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Uniform Civil Code Stirs a Hornet’s Nest in India, Sparks Debate Among Muslims

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Staff Writer, TLR

Published on February 9, 2024, 10:32:20


India, ucc, uniform civil code, uttrakhand

Uttarakhand, a small northern Indian state, has ignited a heated debate with its recent adoption of a Uniform Civil Code (UCC), particularly among the Muslim community, regarding its implications on personal laws. The new law aims to standardise marriage, divorce, inheritance, and adoption regulations, replacing the previous system where these matters varied based on religious affiliations. This move has raised questions about religious autonomy and minority rights, with critics expressing concerns about potential infringement on personal freedoms.

Uttarakhand Chief Minister Pushkar Singh Dhami introduced the draft bill for a Uniform Civil Code to replace personal laws with common laws for all religious groups. The move has stirred controversy, particularly among Muslim communities, raising concerns about religious autonomy and minority rights. Uttarakhand passed a law on Wednesday that will replace religion and community-specific laws with a uniform code, sparking concerns that the Narendra Modi-led ruling nationalist party Bharatiya Janata Party (BJP) is engaging in majoritarianism.

India, known for its diversity with a population of 1.4 billion people encompassing various religious and ethnic communities, has allowed these communities to follow their respective scriptures and traditions for matters such as marriage, divorce, inheritance, and adoption. Several countries in the world have implemented Uniform Civil Codes to standardise laws governing personal matters such as marriage, divorce, and inheritance, irrespective of religious affiliation. Countries like France, Germany, and Turkey have adopted such codes, emphasizing secularism and equality before the law.

Parliamentary Procedures

Passing a Uniform Civil Code in India involves parliamentary procedures and constitutional amendments. The Indian Parliament, comprising the Lok Sabha (House of the People) and the Rajya Sabha (Council of States), is responsible for enacting legislation, including laws related to civil matters. For a Uniform Civil Code to be implemented nationwide, it would require significant debate, consensus-building, and ultimately, a constitutional amendment. This process involves introducing a bill in either house of Parliament, followed by discussion, possible amendments, and voting. The bill must be passed by a majority vote in both houses of Parliament, and if there are any disagreements between the two houses, a joint session may be convened to resolve them.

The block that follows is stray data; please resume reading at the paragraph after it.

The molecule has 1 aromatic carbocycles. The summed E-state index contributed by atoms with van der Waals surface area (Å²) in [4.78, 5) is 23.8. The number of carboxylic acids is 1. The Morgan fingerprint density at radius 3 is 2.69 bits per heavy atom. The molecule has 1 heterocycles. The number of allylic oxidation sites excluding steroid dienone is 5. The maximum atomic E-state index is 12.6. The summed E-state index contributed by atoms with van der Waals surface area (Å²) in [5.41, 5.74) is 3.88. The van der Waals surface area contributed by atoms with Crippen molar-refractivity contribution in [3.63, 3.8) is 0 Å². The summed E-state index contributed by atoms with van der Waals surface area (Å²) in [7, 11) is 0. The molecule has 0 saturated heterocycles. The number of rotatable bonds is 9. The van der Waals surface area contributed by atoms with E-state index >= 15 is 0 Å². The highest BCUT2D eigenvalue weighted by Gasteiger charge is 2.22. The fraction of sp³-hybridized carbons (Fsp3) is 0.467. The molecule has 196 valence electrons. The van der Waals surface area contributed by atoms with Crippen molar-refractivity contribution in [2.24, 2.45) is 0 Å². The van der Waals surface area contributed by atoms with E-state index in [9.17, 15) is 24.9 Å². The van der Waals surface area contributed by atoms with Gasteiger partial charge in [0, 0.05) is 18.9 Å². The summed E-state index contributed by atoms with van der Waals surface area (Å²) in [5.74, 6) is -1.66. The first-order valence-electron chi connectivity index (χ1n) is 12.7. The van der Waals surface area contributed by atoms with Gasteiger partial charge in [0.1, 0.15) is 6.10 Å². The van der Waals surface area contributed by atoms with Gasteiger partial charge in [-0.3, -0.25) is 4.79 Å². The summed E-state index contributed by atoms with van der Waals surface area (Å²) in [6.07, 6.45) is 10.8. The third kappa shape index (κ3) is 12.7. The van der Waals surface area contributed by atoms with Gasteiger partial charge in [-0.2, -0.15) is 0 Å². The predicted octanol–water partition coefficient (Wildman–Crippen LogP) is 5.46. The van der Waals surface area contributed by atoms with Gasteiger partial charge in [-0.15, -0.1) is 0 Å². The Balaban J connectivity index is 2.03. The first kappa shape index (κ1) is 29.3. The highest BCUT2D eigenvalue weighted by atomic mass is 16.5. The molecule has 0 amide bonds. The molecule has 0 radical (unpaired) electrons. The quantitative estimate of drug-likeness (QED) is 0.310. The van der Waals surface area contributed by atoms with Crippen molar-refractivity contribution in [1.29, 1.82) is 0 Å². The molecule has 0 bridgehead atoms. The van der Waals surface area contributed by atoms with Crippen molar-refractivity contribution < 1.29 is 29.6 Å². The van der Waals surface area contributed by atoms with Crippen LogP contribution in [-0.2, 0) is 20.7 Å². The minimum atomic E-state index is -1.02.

Pushkar Singh Dhami, the Chief Minister of Uttarakhand, who represents the BJP, tabled the draft bill for the UCC for the state, hailing it as a historic step towards equality and justice. Once approved by the state governor, Uttarakhand will become the first Indian state to have a uniform law regulating marriage, divorce, inheritance, and adoption, applicable to all religious groups, including Muslims, the largest minority group. “I want to thank the people of Uttarakhand and Prime Minister Modi because, with their guidance, we were able to pass a bill that will work towards providing justice to everyone and lead everyone towards equality,” Dhami stated after the law’s passage.

Mounting Criticism

However, the legislation has faced criticism from various quarters, including rival political parties, religious groups, and legal experts, who argue that it infringes upon personal freedoms and imposes a Hindu majority. Sanjay Hegde, a senior advocate at the Supreme Court, expressed concerns about the government’s interference in religious beliefs and its attempt to enforce majority laws on minority communities.

Critics argue that the proposed legislation, while aiming to standardise civil practices, could exacerbate tensions among religious communities and erode the autonomy of minority groups. The Muslim community, in particular, has voiced strong opposition to the law, viewing it as an assault on their religious practices and beliefs.

“The Muslim community has been completely ignored,” said Mufti Raees Kashmi, state president of the Uttarakhand Imam Organisation, highlighting concerns about the legislation’s disregard for minority rights. As the debate surrounding Uttarakhand’s Uniform Civil Code continues, the legislation’s implications for religious freedom, minority rights, and India’s secular fabric remain subjects of intense scrutiny and debate.

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